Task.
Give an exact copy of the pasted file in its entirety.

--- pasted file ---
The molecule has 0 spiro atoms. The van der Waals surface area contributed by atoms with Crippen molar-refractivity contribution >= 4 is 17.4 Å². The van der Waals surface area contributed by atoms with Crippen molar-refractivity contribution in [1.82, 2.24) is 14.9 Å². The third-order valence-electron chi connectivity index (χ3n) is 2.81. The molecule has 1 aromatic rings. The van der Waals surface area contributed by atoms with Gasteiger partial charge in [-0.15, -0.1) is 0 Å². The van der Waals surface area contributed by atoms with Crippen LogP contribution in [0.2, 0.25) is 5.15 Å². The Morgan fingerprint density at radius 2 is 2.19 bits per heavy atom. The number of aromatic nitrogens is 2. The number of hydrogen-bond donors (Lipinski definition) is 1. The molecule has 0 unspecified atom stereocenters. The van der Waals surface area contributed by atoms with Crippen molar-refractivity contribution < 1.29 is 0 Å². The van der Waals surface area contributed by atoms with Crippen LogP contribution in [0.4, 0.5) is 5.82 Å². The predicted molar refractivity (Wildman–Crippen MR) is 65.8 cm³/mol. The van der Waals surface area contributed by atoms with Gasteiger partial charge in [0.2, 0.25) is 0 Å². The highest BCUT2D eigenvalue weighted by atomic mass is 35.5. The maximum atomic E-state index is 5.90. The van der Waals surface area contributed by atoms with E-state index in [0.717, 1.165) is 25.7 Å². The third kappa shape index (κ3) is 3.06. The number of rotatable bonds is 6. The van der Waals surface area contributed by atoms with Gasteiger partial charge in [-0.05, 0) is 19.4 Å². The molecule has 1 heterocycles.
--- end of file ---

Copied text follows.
The molecule has 0 spiro atoms. The van der Waals surface area contributed by atoms with Crippen molar-refractivity contribution >= 4 is 17.4 Å². The van der Waals surface area contributed by atoms with Crippen molar-refractivity contribution in [1.82, 2.24) is 14.9 Å². The third-order valence-electron chi connectivity index (χ3n) is 2.81. The molecule has 1 aromatic rings. The van der Waals surface area contributed by atoms with Gasteiger partial charge in [-0.15, -0.1) is 0 Å². The van der Waals surface area contributed by atoms with Crippen LogP contribution in [0.2, 0.25) is 5.15 Å². The Morgan fingerprint density at radius 2 is 2.19 bits per heavy atom. The number of aromatic nitrogens is 2. The number of hydrogen-bond donors (Lipinski definition) is 1. The molecule has 0 unspecified atom stereocenters. The van der Waals surface area contributed by atoms with Crippen molar-refractivity contribution < 1.29 is 0 Å². The van der Waals surface area contributed by atoms with Crippen LogP contribution in [0.4, 0.5) is 5.82 Å². The predicted molar refractivity (Wildman–Crippen MR) is 65.8 cm³/mol. The van der Waals surface area contributed by atoms with Gasteiger partial charge in [0.2, 0.25) is 0 Å². The highest BCUT2D eigenvalue weighted by atomic mass is 35.5. The maximum atomic E-state index is 5.90. The van der Waals surface area contributed by atoms with E-state index in [0.717, 1.165) is 25.7 Å². The third kappa shape index (κ3) is 3.06. The number of rotatable bonds is 6. The van der Waals surface area contributed by atoms with Gasteiger partial charge in [-0.05, 0) is 19.4 Å². The molecule has 1 heterocycles.